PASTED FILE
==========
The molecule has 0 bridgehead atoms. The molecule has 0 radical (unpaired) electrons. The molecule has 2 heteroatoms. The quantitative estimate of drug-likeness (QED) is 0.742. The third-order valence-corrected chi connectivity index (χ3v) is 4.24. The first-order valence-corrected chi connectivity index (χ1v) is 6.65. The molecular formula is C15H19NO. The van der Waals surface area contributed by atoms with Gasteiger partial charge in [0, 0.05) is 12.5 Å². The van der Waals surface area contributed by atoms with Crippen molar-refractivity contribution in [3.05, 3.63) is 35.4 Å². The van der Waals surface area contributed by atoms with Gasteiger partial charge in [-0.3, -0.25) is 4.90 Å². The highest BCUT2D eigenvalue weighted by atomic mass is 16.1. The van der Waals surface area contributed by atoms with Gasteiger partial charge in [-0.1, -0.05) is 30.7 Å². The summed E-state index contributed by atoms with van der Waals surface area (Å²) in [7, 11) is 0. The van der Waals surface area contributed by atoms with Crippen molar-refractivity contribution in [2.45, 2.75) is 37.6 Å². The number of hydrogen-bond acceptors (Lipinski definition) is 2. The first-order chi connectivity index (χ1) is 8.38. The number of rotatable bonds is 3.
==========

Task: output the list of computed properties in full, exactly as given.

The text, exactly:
The molecule has 0 bridgehead atoms. The molecule has 0 radical (unpaired) electrons. The molecule has 2 heteroatoms. The quantitative estimate of drug-likeness (QED) is 0.742. The third-order valence-corrected chi connectivity index (χ3v) is 4.24. The first-order valence-corrected chi connectivity index (χ1v) is 6.65. The molecular formula is C15H19NO. The van der Waals surface area contributed by atoms with Gasteiger partial charge in [0, 0.05) is 12.5 Å². The van der Waals surface area contributed by atoms with Crippen molar-refractivity contribution in [3.05, 3.63) is 35.4 Å². The van der Waals surface area contributed by atoms with Gasteiger partial charge in [-0.3, -0.25) is 4.90 Å². The highest BCUT2D eigenvalue weighted by atomic mass is 16.1. The van der Waals surface area contributed by atoms with Gasteiger partial charge in [-0.1, -0.05) is 30.7 Å². The summed E-state index contributed by atoms with van der Waals surface area (Å²) in [7, 11) is 0. The van der Waals surface area contributed by atoms with Crippen molar-refractivity contribution in [2.45, 2.75) is 37.6 Å². The number of hydrogen-bond acceptors (Lipinski definition) is 2. The first-order chi connectivity index (χ1) is 8.38. The number of rotatable bonds is 3.